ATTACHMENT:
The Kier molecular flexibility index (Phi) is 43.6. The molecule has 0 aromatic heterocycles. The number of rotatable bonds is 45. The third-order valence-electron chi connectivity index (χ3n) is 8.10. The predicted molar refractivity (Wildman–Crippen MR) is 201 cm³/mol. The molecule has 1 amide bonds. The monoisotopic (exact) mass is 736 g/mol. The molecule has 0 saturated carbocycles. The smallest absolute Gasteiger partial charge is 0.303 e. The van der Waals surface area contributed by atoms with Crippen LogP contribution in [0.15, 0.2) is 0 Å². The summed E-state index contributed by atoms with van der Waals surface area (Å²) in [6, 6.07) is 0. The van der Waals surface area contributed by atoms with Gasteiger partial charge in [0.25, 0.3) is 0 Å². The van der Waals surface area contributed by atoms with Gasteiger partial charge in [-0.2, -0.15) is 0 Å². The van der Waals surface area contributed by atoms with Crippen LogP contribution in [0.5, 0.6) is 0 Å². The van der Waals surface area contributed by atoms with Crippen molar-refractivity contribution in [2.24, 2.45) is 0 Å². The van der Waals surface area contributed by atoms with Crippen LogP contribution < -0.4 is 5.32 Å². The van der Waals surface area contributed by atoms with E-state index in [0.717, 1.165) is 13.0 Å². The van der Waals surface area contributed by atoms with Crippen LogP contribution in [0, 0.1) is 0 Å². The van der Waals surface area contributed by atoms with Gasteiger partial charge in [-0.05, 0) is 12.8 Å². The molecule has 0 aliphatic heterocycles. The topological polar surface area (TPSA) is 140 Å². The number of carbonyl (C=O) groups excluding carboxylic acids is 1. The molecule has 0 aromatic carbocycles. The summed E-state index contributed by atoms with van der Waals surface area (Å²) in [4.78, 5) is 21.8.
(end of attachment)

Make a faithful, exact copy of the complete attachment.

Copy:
The Kier molecular flexibility index (Phi) is 43.6. The molecule has 0 aromatic heterocycles. The number of rotatable bonds is 45. The third-order valence-electron chi connectivity index (χ3n) is 8.10. The predicted molar refractivity (Wildman–Crippen MR) is 201 cm³/mol. The molecule has 1 amide bonds. The monoisotopic (exact) mass is 736 g/mol. The molecule has 0 saturated carbocycles. The smallest absolute Gasteiger partial charge is 0.303 e. The van der Waals surface area contributed by atoms with Crippen LogP contribution in [0.15, 0.2) is 0 Å². The summed E-state index contributed by atoms with van der Waals surface area (Å²) in [6, 6.07) is 0. The van der Waals surface area contributed by atoms with Gasteiger partial charge in [0.25, 0.3) is 0 Å². The van der Waals surface area contributed by atoms with Gasteiger partial charge in [-0.2, -0.15) is 0 Å². The van der Waals surface area contributed by atoms with Crippen LogP contribution in [0.5, 0.6) is 0 Å². The van der Waals surface area contributed by atoms with Crippen molar-refractivity contribution in [2.24, 2.45) is 0 Å². The van der Waals surface area contributed by atoms with Crippen LogP contribution < -0.4 is 5.32 Å². The van der Waals surface area contributed by atoms with E-state index in [0.717, 1.165) is 13.0 Å². The van der Waals surface area contributed by atoms with Crippen LogP contribution in [0, 0.1) is 0 Å². The van der Waals surface area contributed by atoms with Gasteiger partial charge in [-0.05, 0) is 12.8 Å². The molecule has 0 aliphatic heterocycles. The topological polar surface area (TPSA) is 140 Å². The number of carbonyl (C=O) groups excluding carboxylic acids is 1. The molecule has 0 aromatic carbocycles. The summed E-state index contributed by atoms with van der Waals surface area (Å²) in [4.78, 5) is 21.8.